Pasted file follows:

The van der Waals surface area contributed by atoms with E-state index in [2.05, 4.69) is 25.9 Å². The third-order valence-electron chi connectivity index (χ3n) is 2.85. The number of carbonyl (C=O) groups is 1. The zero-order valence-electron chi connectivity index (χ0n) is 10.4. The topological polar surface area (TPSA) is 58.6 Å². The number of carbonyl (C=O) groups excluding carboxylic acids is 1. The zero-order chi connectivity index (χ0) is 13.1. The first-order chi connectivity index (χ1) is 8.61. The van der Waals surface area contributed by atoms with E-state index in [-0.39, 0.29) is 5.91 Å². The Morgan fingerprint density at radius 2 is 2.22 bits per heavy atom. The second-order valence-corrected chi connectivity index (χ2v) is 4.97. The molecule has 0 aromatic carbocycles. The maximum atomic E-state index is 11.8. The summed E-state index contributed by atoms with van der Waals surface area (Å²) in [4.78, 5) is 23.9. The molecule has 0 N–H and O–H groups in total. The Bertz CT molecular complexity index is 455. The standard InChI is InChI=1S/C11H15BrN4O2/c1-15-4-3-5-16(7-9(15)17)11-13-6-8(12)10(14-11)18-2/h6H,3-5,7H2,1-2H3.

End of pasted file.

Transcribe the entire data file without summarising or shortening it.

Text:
The van der Waals surface area contributed by atoms with E-state index in [2.05, 4.69) is 25.9 Å². The third-order valence-electron chi connectivity index (χ3n) is 2.85. The number of carbonyl (C=O) groups is 1. The zero-order valence-electron chi connectivity index (χ0n) is 10.4. The topological polar surface area (TPSA) is 58.6 Å². The number of carbonyl (C=O) groups excluding carboxylic acids is 1. The zero-order chi connectivity index (χ0) is 13.1. The first-order chi connectivity index (χ1) is 8.61. The van der Waals surface area contributed by atoms with E-state index in [-0.39, 0.29) is 5.91 Å². The Morgan fingerprint density at radius 2 is 2.22 bits per heavy atom. The second-order valence-corrected chi connectivity index (χ2v) is 4.97. The molecule has 0 aromatic carbocycles. The maximum atomic E-state index is 11.8. The summed E-state index contributed by atoms with van der Waals surface area (Å²) in [4.78, 5) is 23.9. The molecule has 0 N–H and O–H groups in total. The Bertz CT molecular complexity index is 455. The standard InChI is InChI=1S/C11H15BrN4O2/c1-15-4-3-5-16(7-9(15)17)11-13-6-8(12)10(14-11)18-2/h6H,3-5,7H2,1-2H3.